Nuns from Servants of the Lord visit St. Jude the Apostle Church

February 17, 2024

It was the first time some of the students had ever seen a nun.

A pair of nuns from the Servants of the Lord order visited St. Jude the Apostle Church Feb. 4 and 5, to give religious education students a peek behind the habit. They talked about their call to the religious vocation, how they live and what it's like to be a nun.

Students learned that nuns eat pizza, drive cars and use cellphones. "I grew up normal," laughed Sister Refuge of Sinners, saying she loved soccer, basketball, softball and music.

She usually goes by Sister Refuge, jokingly pointing out, “You really can't call me Sister Sinner."

The two young nuns exuded joy as they spoke, frequently giggling as they answered questions from the students. They explained their vows and why they take a new name, and described the parts of their habit. The students asked numerous questions and seemed to relate to the two sisters.

The nuns, Sister Refuge and Sister Light of Confessors, also explained that there can be many kinds of vocations and they aren't limited to living a religious life. Answering a call to serve God is not like hearing a sudden voice from the clouds, said Sister Refuge: "It usually comes from your heart." Servants of the Lord and the Virgin of Matara is a relatively young order founded in Argentina in 1988 ( 

There was a bit of disappointment that the nuns don't wear makeup, and the news that all 30 sisters share one cellphone was met with deafening silence. Still, the children peppered the nuns with questions, even learning that one of them had been in a serious relationship before joining the order.

In college, Sister Refuge began dating a young man. She said it was a good relationship, and she knew she would have been happy living a married life. But she felt called in a different direction. So, she broke up with the young man, who has since entered the seminary. "I had always believed in God," she said. "Maybe he was asking me to give him my heart."

"I wanted to be like Mary," she added. "Did Mary ever say no to God?"

The nuns even poked fun at themselves: "I heard about these crazy sisters in blue and gray," joked Sister Light. Their blue-and-gray habits are meant to symbolize that Christ is both fully man and fully God, they said, noting that different orders wear different colors.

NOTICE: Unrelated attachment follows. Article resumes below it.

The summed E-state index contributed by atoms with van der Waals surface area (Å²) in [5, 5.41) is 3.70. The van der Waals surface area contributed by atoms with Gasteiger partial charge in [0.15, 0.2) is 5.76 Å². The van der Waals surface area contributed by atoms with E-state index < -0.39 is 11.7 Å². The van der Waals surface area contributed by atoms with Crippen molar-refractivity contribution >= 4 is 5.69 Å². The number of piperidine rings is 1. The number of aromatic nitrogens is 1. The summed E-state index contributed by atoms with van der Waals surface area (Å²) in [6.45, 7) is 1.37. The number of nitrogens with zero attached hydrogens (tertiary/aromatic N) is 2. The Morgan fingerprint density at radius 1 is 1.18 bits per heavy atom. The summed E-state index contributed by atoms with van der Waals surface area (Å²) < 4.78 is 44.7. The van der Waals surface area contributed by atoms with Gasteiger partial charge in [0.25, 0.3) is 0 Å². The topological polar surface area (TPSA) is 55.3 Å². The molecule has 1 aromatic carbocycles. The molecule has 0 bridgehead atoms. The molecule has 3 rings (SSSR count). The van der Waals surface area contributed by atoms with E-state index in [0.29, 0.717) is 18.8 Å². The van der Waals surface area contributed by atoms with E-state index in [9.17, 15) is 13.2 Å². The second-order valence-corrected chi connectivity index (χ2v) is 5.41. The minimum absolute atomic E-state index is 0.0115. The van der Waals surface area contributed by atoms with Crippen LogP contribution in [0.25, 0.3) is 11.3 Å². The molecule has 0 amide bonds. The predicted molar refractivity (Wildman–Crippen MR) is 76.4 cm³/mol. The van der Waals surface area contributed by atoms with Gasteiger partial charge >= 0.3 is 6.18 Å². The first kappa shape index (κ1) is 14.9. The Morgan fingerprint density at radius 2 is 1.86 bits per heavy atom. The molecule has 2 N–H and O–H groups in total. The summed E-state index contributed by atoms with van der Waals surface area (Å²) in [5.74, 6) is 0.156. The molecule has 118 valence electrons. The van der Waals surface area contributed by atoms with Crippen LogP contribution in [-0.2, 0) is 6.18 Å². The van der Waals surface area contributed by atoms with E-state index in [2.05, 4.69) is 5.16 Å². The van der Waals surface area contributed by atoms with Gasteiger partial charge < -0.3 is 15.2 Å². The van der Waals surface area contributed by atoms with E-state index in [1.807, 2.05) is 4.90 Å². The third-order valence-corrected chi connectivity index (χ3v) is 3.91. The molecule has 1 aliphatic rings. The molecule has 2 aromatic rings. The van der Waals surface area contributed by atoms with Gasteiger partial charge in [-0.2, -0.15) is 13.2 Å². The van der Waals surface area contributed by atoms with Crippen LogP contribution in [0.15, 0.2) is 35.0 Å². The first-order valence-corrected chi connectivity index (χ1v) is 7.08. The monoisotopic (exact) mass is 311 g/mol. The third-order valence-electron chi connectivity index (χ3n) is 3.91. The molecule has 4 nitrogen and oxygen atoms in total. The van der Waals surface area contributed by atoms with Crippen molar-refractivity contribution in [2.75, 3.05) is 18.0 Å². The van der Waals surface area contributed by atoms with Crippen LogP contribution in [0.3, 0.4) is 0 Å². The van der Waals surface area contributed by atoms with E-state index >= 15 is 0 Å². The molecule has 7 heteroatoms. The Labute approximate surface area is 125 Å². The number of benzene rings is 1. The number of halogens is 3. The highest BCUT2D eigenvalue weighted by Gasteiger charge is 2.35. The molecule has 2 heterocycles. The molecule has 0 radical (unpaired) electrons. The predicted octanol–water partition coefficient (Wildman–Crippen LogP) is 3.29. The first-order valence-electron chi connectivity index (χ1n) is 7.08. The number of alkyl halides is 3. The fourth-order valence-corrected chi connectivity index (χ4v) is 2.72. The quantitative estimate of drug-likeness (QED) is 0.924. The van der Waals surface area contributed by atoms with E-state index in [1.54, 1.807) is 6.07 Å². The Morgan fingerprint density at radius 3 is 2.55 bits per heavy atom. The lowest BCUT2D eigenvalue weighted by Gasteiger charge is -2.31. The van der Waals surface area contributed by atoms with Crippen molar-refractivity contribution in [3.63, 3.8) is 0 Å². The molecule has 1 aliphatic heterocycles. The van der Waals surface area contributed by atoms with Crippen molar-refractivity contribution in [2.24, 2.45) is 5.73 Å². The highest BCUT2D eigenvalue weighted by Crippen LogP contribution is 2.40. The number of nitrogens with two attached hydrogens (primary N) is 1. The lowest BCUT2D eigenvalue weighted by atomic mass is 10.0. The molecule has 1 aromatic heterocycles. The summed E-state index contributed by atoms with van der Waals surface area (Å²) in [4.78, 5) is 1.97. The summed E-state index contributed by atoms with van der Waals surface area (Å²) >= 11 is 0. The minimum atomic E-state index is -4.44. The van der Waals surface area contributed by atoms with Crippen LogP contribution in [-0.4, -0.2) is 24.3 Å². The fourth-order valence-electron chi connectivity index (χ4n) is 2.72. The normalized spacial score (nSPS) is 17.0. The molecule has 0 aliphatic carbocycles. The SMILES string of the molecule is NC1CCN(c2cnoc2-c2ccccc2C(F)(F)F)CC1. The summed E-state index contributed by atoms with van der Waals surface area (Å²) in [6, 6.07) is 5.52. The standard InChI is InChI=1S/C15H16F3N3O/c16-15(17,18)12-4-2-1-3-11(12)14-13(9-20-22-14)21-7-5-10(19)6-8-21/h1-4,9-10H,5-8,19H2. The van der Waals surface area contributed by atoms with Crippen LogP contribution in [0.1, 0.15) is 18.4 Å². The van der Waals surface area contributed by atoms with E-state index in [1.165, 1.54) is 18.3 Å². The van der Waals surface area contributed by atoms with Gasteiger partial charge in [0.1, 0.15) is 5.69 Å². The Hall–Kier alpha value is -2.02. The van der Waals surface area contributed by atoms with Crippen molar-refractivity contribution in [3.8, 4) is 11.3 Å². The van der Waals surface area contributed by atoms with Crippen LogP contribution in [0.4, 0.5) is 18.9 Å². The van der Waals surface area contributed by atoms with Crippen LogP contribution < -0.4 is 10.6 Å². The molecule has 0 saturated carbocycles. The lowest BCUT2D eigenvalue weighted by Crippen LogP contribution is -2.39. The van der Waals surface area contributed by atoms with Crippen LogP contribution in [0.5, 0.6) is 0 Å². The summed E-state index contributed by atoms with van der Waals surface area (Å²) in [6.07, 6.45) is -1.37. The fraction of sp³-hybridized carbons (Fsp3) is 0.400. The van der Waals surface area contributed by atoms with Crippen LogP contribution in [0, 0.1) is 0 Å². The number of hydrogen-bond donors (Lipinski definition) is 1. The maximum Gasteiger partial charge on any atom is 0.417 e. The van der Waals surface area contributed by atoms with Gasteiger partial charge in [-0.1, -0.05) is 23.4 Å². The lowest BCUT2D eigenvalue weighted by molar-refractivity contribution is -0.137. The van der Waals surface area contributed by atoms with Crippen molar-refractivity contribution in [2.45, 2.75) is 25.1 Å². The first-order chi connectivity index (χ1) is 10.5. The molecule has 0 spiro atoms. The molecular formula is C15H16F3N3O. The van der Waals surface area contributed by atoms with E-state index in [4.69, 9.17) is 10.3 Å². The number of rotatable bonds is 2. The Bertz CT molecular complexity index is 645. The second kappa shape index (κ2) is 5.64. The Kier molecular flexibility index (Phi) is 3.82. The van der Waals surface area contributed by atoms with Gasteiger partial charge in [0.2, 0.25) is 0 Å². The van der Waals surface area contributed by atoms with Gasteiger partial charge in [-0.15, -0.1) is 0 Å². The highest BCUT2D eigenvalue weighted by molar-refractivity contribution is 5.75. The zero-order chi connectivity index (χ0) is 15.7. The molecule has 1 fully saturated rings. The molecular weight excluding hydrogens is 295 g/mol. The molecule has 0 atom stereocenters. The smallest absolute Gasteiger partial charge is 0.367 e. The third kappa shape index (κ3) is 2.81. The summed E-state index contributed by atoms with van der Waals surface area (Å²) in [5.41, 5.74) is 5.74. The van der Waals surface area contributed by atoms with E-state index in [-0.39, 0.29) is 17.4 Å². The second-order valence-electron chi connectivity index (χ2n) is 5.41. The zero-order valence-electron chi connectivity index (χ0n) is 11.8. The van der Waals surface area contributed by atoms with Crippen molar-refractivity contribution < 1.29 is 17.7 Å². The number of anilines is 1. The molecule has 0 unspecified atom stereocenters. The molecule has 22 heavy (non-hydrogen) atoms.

St. Jude Christian Formation Director Michael McShane arranged the visit in an effort to introduce students to part of the Catholic faith they might not be familiar with. St. Jude's religious education program does not include any nuns.

He reached out to several orders to give students insight into a different of Catholic life. It was also a chance for a little gentle recruiting as he urged students to perhaps consider what it might be like to live as a nun, brother or priest.

"Just think about it," he said.

McShane noted that both sisters, ages 25 and 31, struggled somewhat before accepting their vocation. He said that is not unusual or even unexpected.

The pair discussed what it means to live a consecrated life, explaining that they are devoted to God like the chalice used in Mass, a consecrated vessel. "Suppose I poured a Dr. Pepper in it and drank it?" asked Sister Refuge. "That would be messed up."

The nuns change names to symbolize that they are no longer the same people they were before entering the order and taking vows, Sister Refuge said. "I am not living the same [life]."

She said she was not raised in a religious home, but a Catholic friend took her to Mass, and she was baptized at age 19.

Sister Light followed a different path, being raised in a religious home and then meeting many good Christians at the University of Alabama. "They were on fire and in love with Jesus," she said.

However, she still recognized a hunger, which she feels was for the Eucharist. She considered a vocation, but rationalized that she could still help the poor, care for the sick and needy, and do all the things a nun did without joining an order. Finally, she decided it was about more than just the work, she said.

Sister Light urged the students to not be afraid to consider a calling. "Trust that God knows and loves you," she said. "Do not be afraid to take that leap."

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